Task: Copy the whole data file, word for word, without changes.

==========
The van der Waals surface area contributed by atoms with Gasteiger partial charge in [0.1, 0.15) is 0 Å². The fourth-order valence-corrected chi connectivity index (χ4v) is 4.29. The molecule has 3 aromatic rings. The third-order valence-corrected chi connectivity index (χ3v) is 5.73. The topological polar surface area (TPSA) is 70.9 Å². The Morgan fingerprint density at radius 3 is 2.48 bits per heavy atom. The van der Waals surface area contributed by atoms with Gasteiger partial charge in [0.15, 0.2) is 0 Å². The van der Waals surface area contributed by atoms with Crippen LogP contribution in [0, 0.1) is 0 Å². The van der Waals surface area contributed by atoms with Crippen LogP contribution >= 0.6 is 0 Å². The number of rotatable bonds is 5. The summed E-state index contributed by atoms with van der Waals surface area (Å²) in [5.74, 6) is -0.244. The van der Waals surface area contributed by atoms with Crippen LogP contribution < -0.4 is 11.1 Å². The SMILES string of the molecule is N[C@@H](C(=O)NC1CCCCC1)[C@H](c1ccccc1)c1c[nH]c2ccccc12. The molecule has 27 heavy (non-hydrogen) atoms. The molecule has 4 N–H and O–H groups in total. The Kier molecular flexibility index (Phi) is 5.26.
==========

The van der Waals surface area contributed by atoms with Gasteiger partial charge in [0.1, 0.15) is 0 Å². The fourth-order valence-corrected chi connectivity index (χ4v) is 4.29. The molecule has 3 aromatic rings. The third-order valence-corrected chi connectivity index (χ3v) is 5.73. The topological polar surface area (TPSA) is 70.9 Å². The Morgan fingerprint density at radius 3 is 2.48 bits per heavy atom. The van der Waals surface area contributed by atoms with Gasteiger partial charge in [0.15, 0.2) is 0 Å². The van der Waals surface area contributed by atoms with Crippen LogP contribution in [0, 0.1) is 0 Å². The van der Waals surface area contributed by atoms with Crippen LogP contribution >= 0.6 is 0 Å². The number of rotatable bonds is 5. The summed E-state index contributed by atoms with van der Waals surface area (Å²) in [5.74, 6) is -0.244. The van der Waals surface area contributed by atoms with Crippen LogP contribution < -0.4 is 11.1 Å². The SMILES string of the molecule is N[C@@H](C(=O)NC1CCCCC1)[C@H](c1ccccc1)c1c[nH]c2ccccc12. The molecule has 27 heavy (non-hydrogen) atoms. The molecule has 4 N–H and O–H groups in total. The Kier molecular flexibility index (Phi) is 5.26.